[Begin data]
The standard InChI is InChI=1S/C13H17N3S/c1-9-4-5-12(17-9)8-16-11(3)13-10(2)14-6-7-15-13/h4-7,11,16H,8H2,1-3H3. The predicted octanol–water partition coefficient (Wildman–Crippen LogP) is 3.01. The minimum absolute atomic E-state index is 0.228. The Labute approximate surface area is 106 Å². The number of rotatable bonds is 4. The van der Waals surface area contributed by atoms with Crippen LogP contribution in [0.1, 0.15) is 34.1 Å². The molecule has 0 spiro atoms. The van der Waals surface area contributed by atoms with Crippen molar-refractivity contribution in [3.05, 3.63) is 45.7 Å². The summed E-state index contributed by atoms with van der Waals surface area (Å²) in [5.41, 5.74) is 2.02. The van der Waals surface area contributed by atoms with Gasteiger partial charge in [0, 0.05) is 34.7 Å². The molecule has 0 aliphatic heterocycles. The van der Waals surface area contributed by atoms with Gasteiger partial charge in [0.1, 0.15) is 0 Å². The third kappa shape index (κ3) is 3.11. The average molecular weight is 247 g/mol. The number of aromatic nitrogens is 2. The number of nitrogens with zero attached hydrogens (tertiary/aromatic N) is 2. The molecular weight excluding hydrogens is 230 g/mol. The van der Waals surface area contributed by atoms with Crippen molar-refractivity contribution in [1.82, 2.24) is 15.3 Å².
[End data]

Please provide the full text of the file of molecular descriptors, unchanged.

The standard InChI is InChI=1S/C13H17N3S/c1-9-4-5-12(17-9)8-16-11(3)13-10(2)14-6-7-15-13/h4-7,11,16H,8H2,1-3H3. The predicted octanol–water partition coefficient (Wildman–Crippen LogP) is 3.01. The minimum absolute atomic E-state index is 0.228. The Labute approximate surface area is 106 Å². The number of rotatable bonds is 4. The van der Waals surface area contributed by atoms with Crippen LogP contribution in [0.1, 0.15) is 34.1 Å². The molecule has 0 spiro atoms. The van der Waals surface area contributed by atoms with Crippen molar-refractivity contribution in [3.05, 3.63) is 45.7 Å². The summed E-state index contributed by atoms with van der Waals surface area (Å²) in [5.41, 5.74) is 2.02. The van der Waals surface area contributed by atoms with Gasteiger partial charge in [0, 0.05) is 34.7 Å². The molecule has 0 aliphatic heterocycles. The van der Waals surface area contributed by atoms with Gasteiger partial charge in [0.1, 0.15) is 0 Å². The third kappa shape index (κ3) is 3.11. The average molecular weight is 247 g/mol. The number of aromatic nitrogens is 2. The number of nitrogens with zero attached hydrogens (tertiary/aromatic N) is 2. The molecular weight excluding hydrogens is 230 g/mol. The van der Waals surface area contributed by atoms with Crippen molar-refractivity contribution in [1.82, 2.24) is 15.3 Å².